A prominent example is that many of the rules that are being applied today to online auto sales were written with face-to-face, door-to-door salespeople in mind, attorneys said. They were "meant to combat high-pressure sales tactics at the consumer's home," Johnson said.
Dealers want to avoid having their remote sales considered "door-to-door" sales, for legal purposes, he said. That's because for door-to-door sales, the Federal Trade Commission has rules that mandate a so-called "cooling-off" period.
The cooling-off period gives the buyer a three-day right to cancel the sale. It also restricts the right of the seller to assign the contract to someone else for five days after signing. State laws may pile on more requirements, Johnson said.
"You really have to look at the laws of the state you're operating in, to see if the laws in your state provide additional protection" for the consumer, he said.
There are a couple of ways the rule could affect auto dealers selling cars on the Internet in 2021.
The FTC rule applies if the seller or the seller's representative "personally solicit the sale … at a place other than the place of business of the seller," Johnson said.
However, the rule doesn't apply to transactions that are negotiated in advance, either at the seller's place of business, or else remotely, with no personal contact prior to delivery. That is, by mail or telephone, which attorneys today take to include the Internet.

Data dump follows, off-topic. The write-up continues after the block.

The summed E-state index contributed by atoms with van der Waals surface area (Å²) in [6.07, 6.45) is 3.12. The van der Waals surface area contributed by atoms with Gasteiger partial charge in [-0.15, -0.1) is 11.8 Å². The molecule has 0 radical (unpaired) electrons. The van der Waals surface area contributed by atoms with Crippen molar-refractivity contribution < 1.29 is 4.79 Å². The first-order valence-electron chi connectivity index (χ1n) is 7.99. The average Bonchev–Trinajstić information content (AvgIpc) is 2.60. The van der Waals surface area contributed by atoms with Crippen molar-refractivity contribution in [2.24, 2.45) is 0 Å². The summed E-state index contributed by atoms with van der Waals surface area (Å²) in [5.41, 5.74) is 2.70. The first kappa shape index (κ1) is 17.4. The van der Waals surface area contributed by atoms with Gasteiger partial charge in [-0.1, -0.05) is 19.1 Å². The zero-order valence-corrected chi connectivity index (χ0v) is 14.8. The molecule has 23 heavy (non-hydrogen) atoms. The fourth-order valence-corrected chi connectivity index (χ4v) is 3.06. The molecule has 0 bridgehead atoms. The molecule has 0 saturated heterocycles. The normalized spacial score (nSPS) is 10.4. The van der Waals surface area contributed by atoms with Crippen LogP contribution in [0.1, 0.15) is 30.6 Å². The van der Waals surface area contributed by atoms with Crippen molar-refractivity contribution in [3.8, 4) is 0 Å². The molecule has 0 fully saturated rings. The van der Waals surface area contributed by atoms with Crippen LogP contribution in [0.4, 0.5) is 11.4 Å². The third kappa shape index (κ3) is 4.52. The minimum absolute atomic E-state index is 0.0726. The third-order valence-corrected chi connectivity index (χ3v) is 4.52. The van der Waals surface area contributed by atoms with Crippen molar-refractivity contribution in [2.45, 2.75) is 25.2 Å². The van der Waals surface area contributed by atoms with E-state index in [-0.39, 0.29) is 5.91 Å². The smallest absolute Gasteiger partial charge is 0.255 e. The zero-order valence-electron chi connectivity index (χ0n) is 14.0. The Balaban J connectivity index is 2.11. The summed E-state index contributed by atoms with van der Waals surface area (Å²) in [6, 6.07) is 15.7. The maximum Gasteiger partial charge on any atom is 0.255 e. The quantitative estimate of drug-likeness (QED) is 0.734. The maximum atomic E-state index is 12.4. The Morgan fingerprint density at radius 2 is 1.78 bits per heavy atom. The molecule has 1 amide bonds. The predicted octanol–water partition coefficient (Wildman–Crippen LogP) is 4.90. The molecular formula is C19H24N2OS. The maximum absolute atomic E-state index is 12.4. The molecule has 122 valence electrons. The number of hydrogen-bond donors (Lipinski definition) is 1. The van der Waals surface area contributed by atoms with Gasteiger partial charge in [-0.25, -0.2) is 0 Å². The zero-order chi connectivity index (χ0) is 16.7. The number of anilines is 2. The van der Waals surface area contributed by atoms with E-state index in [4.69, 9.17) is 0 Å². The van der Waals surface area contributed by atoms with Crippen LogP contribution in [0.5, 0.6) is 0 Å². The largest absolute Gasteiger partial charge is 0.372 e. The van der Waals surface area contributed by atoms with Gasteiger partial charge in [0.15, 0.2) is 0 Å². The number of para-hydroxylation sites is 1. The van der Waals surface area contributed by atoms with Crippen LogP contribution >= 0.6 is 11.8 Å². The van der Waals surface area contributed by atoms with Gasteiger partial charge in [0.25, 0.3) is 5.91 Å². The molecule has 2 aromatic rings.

The upshot for dealers is that the dealership's remote sale could qualify as a "door-to-door" sale if a dealership representative tries to renegotiate a previously negotiated contract during their in-person visit to the buyer.
That would incur the cooling-off period, and with it the right to cancel the sale, and the inability to assign the contract — like to a bank or captive finance company. "You could have to hang onto the trade-in for 10 days and cough up the down payment," Johnson said.
The solution, according to Johnson and O'Loughlin, is for dealerships to strictly avoid any effort at "sales," or renegotiating a previously agreed-upon contract, when the dealership sends a representative to the buyer.
Specifically, Johnson recommends avoiding sending a salesperson to deliver cars, or get paperwork signed, because they might be tempted to do a little more selling, like an extended-service contract. Conversely, some states mandate that a salesperson must be sent, he said.
It's also possible the buyer might want to do some more negotiating, Johnson said. "It could happen."